As the LAMP test has been approved by the Hong Kong authorities, and provides a result within 90 minutes, it was a no-brainer to book myself a test before check-in. Tests cost £80, though some airlines offer minimal discounts, so it’s worth enquiring at the Collinson desk or on your carrier’s website.
I arrived at the airport five hours before take-off in case anything went rogue – I had read stories of long queues and delays at check-in for passengers who struggled to prove their eligibility. Happily, I had no issues.
The other two requirements were easy enough to lock down, though the first hotel booking I made was cancelled on account of it not accepting guests from “high risk countries”, of which the UK is one.
At the time of writing, the mandate has changed so that overseas travellers are required to quarantine in one of a selection of designated hotels as part of its “quarantine venue scheme”. Again, the Facebook group is an ideal repository for updates on the evolving travel restrictions.
Post negative test result, I continued to check-in, where I presented proof of my hotel booking, HKID and Covid test certificate. If there is any ambiguity regarding your entry eligibility, it’s worth getting email clarification on your status from HK Immigration to show at check-in.
Boarding began from the back of the plane to minimise unnecessary contact, and I felt fortunate to have no one in the seat next to me, given the flight was busy, being so close to the winter holidays.
Passengers were required to wear masks for the duration of the flight, though you could take them off for meals. Once I boarded, I was given a “hygiene amenity kit” containing antibacterial wipes and hand gel, which I used to sanitise touchpoints around my seat. Aside from that, much of the flight was as it would have been pre-Covid.
On arrival in Hong Kong, I was met with what politicians might describe as a “world beating” passenger processing system. There were several stages, but I experienced no more than 15 minutes’ waiting time between each phase, which included security checks, issuing of a tracking wristband, an arrival Covid-19 test, immigration and baggage collection.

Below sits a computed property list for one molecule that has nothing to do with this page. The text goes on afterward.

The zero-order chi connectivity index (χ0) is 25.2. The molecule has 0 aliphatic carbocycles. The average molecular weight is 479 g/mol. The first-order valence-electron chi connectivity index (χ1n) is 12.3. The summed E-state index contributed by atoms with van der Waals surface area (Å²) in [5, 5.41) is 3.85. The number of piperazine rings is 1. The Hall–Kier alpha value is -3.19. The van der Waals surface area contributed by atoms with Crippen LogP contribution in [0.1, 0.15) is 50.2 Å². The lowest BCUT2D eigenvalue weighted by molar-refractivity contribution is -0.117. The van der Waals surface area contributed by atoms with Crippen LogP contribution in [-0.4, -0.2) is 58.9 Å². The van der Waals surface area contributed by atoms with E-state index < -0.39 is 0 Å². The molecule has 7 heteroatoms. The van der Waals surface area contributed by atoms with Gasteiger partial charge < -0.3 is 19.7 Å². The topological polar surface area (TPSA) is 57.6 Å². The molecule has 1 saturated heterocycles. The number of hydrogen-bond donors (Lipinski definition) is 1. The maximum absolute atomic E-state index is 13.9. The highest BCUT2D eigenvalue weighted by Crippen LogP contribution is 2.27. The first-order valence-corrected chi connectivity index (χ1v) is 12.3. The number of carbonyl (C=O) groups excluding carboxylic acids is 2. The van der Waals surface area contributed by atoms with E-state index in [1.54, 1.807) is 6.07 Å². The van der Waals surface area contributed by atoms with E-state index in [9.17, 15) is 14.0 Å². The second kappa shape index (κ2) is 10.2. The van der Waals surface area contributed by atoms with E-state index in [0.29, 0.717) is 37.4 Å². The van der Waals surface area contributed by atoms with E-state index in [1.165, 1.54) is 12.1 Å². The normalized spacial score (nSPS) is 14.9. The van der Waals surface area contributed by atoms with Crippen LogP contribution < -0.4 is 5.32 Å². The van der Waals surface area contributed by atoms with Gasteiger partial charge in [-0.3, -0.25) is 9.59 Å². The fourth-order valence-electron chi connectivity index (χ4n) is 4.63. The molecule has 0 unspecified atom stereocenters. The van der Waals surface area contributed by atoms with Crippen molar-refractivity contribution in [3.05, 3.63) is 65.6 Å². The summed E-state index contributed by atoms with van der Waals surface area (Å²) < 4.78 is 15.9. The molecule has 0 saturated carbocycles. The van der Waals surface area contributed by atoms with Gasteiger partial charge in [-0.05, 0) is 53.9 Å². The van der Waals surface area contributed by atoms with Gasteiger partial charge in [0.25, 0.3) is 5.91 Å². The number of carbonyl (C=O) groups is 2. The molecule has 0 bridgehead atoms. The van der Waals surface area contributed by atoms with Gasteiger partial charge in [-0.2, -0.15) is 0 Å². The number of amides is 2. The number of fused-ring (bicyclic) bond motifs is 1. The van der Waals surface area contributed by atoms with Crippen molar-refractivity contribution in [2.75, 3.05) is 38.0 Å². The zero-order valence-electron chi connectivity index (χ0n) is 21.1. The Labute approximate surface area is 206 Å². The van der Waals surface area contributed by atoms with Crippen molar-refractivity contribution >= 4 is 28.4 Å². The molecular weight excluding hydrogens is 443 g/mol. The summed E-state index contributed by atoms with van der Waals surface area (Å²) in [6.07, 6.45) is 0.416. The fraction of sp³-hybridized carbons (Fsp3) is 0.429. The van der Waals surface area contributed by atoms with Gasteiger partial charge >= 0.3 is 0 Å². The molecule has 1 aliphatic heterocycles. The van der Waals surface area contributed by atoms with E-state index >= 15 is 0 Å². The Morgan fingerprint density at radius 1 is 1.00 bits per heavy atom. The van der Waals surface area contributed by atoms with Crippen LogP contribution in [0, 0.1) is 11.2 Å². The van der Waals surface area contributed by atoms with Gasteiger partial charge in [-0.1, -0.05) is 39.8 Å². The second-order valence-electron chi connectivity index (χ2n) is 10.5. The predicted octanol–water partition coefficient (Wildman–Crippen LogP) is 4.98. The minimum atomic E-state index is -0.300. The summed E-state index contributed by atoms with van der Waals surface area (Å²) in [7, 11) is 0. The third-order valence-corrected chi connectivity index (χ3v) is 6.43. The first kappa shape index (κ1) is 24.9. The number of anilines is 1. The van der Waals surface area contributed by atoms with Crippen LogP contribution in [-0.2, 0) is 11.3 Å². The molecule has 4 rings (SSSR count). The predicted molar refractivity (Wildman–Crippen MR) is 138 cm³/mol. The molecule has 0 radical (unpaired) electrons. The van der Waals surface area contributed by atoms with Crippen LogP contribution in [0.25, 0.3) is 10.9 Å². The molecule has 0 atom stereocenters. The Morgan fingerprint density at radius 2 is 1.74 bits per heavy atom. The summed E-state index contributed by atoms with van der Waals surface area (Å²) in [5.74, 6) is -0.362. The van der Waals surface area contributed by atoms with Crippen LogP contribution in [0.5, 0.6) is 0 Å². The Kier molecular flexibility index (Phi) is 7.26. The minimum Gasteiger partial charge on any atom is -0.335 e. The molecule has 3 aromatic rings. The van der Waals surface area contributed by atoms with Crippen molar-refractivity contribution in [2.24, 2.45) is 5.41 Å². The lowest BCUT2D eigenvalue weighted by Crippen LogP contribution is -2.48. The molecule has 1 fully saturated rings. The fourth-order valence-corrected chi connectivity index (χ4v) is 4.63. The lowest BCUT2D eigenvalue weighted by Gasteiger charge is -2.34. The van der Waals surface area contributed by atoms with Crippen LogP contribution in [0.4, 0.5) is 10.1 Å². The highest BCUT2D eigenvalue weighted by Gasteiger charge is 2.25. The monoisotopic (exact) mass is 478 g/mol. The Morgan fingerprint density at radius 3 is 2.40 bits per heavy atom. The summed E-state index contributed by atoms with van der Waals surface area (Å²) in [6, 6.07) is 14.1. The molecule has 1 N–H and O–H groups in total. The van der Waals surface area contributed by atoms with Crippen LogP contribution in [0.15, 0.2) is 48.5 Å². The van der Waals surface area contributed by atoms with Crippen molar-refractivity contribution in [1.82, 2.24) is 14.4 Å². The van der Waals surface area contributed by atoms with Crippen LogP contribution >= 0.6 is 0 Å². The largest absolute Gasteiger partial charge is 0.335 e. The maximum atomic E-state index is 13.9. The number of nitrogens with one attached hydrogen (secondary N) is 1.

After disembarking the aircraft, passengers are instructed to fill out the government’s health declaration form, which asks where you have travelled in the last 14 days, your contact address in Hong Kong, and quarantine hotel address.
Upon completion, the form presents you with a personalised QR code, which staff will check before admitting you through security. You are then asked to download the Hong Kong government’s Stay Home Safe app.
After security, I was led through the terminal to the “tracking station”, where passengers are given a tracking wristband that pairs with the Stay Home Safe app. If you’re a technophobe, fear not – there are legions of socially distanced personnel throughout the terminal on hand to help.
Pairing the app is, in any case, incredibly simple, and staff will first test that your contact number is correct – they’ll need this to contact you to arrange your final Covid test on Day 9, or in the event of a quarantine breach, of course – before guiding you through the settings on your phone to pair your wristband with the app.
The next stage requires passengers to present their hotel booking, HKID and negative Covid-19 test to staff. After these were verified, I was issued several documents, including:
My official “compulsory quarantine order”, detailing my name, ID number, hotel quarantine address, and the date of my release.